After Buzz and I met with James from Sony Ericsson last week, I got all excited about the LiveView. Basically it’s a tiny little device – about the size of a 50c coin (although it’s a good deal thicker – about as thick as four-five such coins) – that, via bluetooth, connects to your Android handset and provides remote view of certain apps. This is achieved with a manager application installed on the phone, with the addition of optional plugins.
By default, the LiveView can show you remote notifications and expose services related to:
- Text messaging
- Incoming calls
- Missed calls
- RSS feeds; and
- Calendar alerts.
With the addition of plugins, the LiveView can achieve further things, like showing your Gmail inbox, displaying the weather, remotely making telephone calls, or changing the audio settings to ring, vibrate or silent. Some plugins work well. Some are garbage.
This all sounds pretty cool, and so we thought “lets review one!” and Alistair from MobiCity came to the party. Read on for more detail.
Sony Ericsson’s tag line for the LiveView reads as follows:
Take control of your phone without ever taking it out. With LiveView™ phone remote. It’s wearable and wireless. And you can customise it with applications. Discover your new best buddy – LiveView™.
This all sounds rather fantastic, so I had high expectations of this nifty little gadget. Unfortunately.. it didn’t quite live up to them. I paired the device with my Nexus One, which runs CyanogenMod 6.1. It may be that the issues I experienced are directly related to running this custom ROM, and so I will be doing some follow up testing by linking it to a Huawei IDEOS which runs stock Android 2.1. If the same issues occur there, I know it’s more likely a problem with the LiveView than my phone.
Lets start with what worked well.
Notification for text messaging. It’s simple; it works. When you receive a text, the LiveView vibrates, and displays a notification light. Using the Liveview, you can ‘open’ the message, view it on your wrist, and (if you so desire) cause your phone to open the message ready for you to tap a reply. This only works, however, if your phone is unlocked. If its locked with the screen off, the feature doesn’t work.
Gmail notification. Same deal. If you receive a Gmail, you’re notified on the LiveView and you can preview the message on your wrist.
Remote dialer – this is cool. You can (using the 4 way directional input on the LiveView) flick around your contacts, find the right one, select the right number for that contact, and cause your phone to dial them. This is rather nifty, especially if your phone is connected to a headset or a loudspeaker – I can picture this being very useful in a car.
Missed call notification works just as you’d expect it to – you’re notified of the missed call and can view the number and date/time of the missed call.
Now lets look at what didn’t…
Unfortunately, pretty much everything else didn’t work quite as expected.
Incoming calls variously caused the LiveView to drop its bluetooth connection to the phone, or worse, to just freeze up and die. The manual tells me that the LiveView should display the incoming caller ID, and give you the option to mute the incoming call. It didn’t do either of those things consistently. Sometimes it would work, sometimes it would freeze up, and on one occasion it locked up so tightly that it refused to work again for a good fifteen minutes or so.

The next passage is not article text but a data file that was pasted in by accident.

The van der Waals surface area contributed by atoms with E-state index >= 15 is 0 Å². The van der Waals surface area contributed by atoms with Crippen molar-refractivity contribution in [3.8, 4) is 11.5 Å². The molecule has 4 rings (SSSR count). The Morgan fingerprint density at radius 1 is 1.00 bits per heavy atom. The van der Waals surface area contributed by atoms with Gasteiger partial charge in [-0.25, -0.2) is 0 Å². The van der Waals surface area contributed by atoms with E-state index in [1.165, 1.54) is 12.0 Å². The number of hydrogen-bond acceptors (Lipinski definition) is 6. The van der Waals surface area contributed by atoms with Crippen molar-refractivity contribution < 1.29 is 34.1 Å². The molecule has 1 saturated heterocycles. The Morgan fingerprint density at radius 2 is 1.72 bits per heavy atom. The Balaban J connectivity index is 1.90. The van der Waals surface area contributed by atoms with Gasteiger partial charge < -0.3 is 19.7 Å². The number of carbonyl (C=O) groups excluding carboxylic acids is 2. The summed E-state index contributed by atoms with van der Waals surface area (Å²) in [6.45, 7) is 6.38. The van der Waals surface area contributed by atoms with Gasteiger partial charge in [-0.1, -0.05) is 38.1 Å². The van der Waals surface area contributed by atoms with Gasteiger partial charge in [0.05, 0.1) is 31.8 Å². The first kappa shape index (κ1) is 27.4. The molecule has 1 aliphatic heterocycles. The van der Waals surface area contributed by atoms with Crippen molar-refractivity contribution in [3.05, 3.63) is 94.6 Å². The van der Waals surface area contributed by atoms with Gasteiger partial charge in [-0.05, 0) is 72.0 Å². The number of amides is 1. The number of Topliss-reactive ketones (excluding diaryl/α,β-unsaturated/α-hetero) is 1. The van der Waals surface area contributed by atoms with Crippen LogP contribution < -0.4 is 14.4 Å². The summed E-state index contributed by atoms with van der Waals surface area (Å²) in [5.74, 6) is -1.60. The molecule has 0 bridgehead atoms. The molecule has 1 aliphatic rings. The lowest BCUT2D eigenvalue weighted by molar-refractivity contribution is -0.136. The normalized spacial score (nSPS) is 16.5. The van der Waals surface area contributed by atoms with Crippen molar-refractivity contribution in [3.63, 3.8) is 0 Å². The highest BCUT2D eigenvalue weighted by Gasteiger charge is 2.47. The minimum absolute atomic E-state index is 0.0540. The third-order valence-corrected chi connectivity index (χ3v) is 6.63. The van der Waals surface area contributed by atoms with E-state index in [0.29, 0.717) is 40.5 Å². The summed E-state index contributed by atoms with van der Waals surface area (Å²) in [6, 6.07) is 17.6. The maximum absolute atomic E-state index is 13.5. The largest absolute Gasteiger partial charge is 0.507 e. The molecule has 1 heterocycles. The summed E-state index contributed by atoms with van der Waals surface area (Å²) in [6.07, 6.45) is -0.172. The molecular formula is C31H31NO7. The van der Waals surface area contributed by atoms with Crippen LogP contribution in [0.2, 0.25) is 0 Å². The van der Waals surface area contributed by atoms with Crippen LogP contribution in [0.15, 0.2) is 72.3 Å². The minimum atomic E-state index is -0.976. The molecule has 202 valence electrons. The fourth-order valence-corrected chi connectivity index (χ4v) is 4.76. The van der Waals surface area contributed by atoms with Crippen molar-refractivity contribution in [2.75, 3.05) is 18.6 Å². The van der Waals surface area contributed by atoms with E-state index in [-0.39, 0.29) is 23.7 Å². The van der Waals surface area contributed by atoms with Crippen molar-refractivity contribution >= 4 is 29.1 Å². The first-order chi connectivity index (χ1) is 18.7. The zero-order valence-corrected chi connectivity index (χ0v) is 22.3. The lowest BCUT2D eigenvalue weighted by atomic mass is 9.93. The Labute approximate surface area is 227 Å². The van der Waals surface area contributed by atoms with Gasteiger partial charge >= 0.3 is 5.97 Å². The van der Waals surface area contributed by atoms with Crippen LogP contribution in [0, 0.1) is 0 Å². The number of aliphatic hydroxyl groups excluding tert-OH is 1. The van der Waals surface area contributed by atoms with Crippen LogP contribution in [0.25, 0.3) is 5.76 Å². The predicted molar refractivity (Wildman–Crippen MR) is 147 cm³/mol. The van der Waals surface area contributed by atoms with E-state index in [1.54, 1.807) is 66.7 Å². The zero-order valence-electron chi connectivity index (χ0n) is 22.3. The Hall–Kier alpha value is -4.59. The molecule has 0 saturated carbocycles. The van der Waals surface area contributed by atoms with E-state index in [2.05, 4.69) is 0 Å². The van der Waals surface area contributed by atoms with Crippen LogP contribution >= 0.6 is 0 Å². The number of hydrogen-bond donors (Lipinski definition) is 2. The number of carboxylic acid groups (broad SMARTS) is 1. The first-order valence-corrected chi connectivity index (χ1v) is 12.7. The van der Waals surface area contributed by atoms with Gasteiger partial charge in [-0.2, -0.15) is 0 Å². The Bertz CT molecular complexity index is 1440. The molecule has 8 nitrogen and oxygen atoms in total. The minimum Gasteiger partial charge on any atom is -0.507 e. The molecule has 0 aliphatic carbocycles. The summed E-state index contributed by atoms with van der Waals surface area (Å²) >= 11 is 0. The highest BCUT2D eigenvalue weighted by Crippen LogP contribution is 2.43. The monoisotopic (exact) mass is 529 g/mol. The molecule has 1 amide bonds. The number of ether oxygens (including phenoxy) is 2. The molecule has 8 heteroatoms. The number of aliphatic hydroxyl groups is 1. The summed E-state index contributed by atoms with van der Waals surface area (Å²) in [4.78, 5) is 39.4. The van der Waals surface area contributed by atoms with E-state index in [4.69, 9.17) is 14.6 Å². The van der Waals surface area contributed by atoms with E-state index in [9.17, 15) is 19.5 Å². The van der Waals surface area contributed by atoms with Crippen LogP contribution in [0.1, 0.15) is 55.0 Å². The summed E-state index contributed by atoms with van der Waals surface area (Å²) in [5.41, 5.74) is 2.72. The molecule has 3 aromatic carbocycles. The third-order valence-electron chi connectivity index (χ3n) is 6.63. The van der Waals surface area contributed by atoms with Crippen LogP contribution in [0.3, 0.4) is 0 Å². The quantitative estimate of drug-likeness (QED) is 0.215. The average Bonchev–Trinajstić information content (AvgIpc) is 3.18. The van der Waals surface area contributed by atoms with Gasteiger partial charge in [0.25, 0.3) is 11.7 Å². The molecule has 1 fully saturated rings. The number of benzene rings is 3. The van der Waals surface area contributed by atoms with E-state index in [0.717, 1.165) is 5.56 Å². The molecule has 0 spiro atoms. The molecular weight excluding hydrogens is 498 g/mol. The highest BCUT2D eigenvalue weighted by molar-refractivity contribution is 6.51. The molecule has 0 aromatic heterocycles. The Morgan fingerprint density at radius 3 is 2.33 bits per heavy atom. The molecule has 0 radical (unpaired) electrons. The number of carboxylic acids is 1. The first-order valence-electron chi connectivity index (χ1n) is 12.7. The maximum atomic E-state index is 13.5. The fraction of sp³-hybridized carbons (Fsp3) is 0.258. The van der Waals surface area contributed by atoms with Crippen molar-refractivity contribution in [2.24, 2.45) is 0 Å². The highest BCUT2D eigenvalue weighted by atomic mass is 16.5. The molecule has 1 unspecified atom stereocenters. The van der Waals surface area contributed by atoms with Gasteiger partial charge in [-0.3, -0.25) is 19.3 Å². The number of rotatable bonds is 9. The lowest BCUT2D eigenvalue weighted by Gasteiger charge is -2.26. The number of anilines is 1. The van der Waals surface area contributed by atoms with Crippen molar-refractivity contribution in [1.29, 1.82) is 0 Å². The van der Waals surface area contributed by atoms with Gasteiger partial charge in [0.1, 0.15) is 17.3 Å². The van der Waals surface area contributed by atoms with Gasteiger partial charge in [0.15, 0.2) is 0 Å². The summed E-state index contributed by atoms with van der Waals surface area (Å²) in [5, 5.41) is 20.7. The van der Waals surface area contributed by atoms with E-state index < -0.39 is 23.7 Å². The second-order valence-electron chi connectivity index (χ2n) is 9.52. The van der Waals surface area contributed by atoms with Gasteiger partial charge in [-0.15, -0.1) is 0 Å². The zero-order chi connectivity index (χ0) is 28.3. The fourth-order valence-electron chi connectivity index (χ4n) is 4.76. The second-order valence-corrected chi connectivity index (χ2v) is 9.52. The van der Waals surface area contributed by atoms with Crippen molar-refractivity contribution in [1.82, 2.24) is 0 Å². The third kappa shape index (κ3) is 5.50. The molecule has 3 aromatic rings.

After repeated testing, it seemed to become more stable, however the early crashes/freezing scared me a bit.
An obvious option curiously missing was the ability to remotely answer/hang up the call – something that would have been quite good in the car if you’re using a headset.
Facebook notifications worked, but for some reason didn’t cause the LiveView to alert me. However, I was able to view notifications by manually opening the Facebook panel on the LiveView. Odd.
Calendar alerts didn’t seem to do anything much. Maybe I did something wrong.
A device like this needs to be seamless for it to be a killer feature. Unfortunately, it’s not quite there.
For example, it comes with a nifty little belt clip. However, removing said belt clip (following only the instructions in the manual) is rather difficult, and the two little plastic prongs holding the LiveView are easily broken (as I found out only too quickly). Frustrating to say the least.
The wrist-watch style attachment is very cool, and it looks pretty nifty as well. There’s just one problem.
You can’t charge the damn thing while it’s in the wrist-watch holder – you have to remove it. Not hard to do, but certainly a little bit annoying, and you have to be careful doing it, because yes, the two plastic clips on the belt-clip attachment which are easily broken feature on the wrist-watch attachment too. Remove the LiveView the wrong way, and you’ll snap them off too. It’s a little frustrating this wasn’t more carefully designed.
Aside from this the interaction with the device is rather simple. There are two physical buttons atop the device – a power and a ‘select’ button. The four sides of the front face are also touch sensitive, giving you four-way directional control to navigate the menus and interact with notifications. All in all, when it works, it works pretty well.
My initial impression of the LiveView was it’s bloody annoying. It sort of works. However, with more testing and fiddling while writing this review, I’m getting a bit happier with it. From here, I’m going to play with it as a daily device and see whether it’s useful, whether it works seamlessly as it should, and whether I’d recommend it as a good toy for Android users.
Stay tuned for the final word (which I’ll put in this post).
If you are looking to get one now, they’re available from the great guys over at MobiCity from $149